The Chicago Tribune Tells Readers That Real Leaders Take Money From the Sick and Elderly and Give It To the Rich

Print
Thursday, 07 April 2011 03:50

My home town paper, the Chicago Tribune, wants us all to take House Budget Committee Chairman Paul Ryan's budget proposals very seriously. Remarkably the paper, which recently went through a leveraged buyout that puts ordinary tax scams to shame, tells readers to "trust us."

Even if it weren't for the stench of the paper's leveraged buyout it would be hard to trust an editorial that never once mentions health care costs and uses the cheap trick of lumping Social Security in with Medicare and Medicaid as unaffordable "entitlements." Of course everyone involved in the budget debate knows that the real story of the federal government's long-term deficit problem is health care. If we paid the same amount for health care per person as other wealthy countries we would be looking at huge budget surpluses, not deficits.

Remarkably health care costs never get mentioned in the piece. According to the Congressional Budget Office, Ryan's plan would actually increase what we pay for health care, giving tens of trillions of dollars over the coming decades to the health care industry. And, contrary to the Tribune's assertion, it would likely put many elderly and sick into poverty by dismantling Medicare and Medicaid.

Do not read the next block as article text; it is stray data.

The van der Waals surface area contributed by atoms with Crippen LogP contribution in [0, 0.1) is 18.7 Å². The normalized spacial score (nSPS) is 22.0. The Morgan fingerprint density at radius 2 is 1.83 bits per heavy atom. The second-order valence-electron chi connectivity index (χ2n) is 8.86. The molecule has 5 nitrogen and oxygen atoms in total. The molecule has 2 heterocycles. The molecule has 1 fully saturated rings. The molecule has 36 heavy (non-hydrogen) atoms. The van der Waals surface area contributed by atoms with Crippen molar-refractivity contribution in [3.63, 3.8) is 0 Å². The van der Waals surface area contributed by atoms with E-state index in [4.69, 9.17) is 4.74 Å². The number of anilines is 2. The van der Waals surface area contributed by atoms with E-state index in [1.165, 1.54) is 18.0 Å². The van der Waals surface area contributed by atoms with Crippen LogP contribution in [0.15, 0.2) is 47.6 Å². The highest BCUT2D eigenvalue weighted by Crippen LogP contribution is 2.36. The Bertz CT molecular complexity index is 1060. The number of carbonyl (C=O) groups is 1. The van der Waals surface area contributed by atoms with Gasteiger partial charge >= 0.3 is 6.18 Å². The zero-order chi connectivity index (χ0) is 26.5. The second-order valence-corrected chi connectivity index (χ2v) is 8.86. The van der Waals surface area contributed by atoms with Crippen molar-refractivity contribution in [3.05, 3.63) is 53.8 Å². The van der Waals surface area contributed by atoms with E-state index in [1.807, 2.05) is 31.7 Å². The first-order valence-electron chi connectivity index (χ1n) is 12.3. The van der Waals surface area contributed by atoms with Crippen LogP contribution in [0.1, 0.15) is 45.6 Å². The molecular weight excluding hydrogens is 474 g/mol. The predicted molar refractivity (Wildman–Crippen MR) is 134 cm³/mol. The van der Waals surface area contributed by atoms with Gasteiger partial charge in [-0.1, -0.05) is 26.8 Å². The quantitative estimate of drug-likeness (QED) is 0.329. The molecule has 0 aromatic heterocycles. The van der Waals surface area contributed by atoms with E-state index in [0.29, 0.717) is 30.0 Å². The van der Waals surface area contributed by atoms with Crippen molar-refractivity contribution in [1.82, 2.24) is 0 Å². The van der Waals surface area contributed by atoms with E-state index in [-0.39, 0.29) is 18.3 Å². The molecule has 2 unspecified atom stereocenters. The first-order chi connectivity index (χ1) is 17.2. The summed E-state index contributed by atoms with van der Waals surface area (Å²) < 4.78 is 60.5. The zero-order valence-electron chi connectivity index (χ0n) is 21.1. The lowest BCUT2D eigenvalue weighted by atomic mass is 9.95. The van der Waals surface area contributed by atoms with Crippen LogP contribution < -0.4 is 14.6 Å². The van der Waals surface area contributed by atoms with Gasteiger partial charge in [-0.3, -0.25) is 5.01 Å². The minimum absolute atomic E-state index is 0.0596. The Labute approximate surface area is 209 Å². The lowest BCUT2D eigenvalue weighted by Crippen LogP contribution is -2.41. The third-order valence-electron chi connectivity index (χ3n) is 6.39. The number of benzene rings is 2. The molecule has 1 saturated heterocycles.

The editorial also neglected to mention the tax cuts that Representative Ryan wants to give the wealthy. Under current law, folks like Goldman Sachs CEO Lloyd Blankfein would be paying a marginal tax rate of 39.6 percent on income above $500,000. Instead, Mr. Ryan would have them pay a tax rate of just 25 percent. (He would also cut Goldman Sach's corporate taxes as well.) This means that if Mr. Blankfein earned $20 million of income subject to the ordinary tax rate, Mr. Ryan would be giving him a tax break that is worth almost $3 million a year.

So, if you're keeping score, Representative Ryan's plan would give the wealthy hundreds of billions a year in tax cuts, it would give the health insurance industry and health care providers hundreds of billions of dollars of additional revenue each year, and it would deny tens of millions of retirees and sick people any guarantee of decent health care. And the Chicago Tribune tells us that this is "what real leaders do."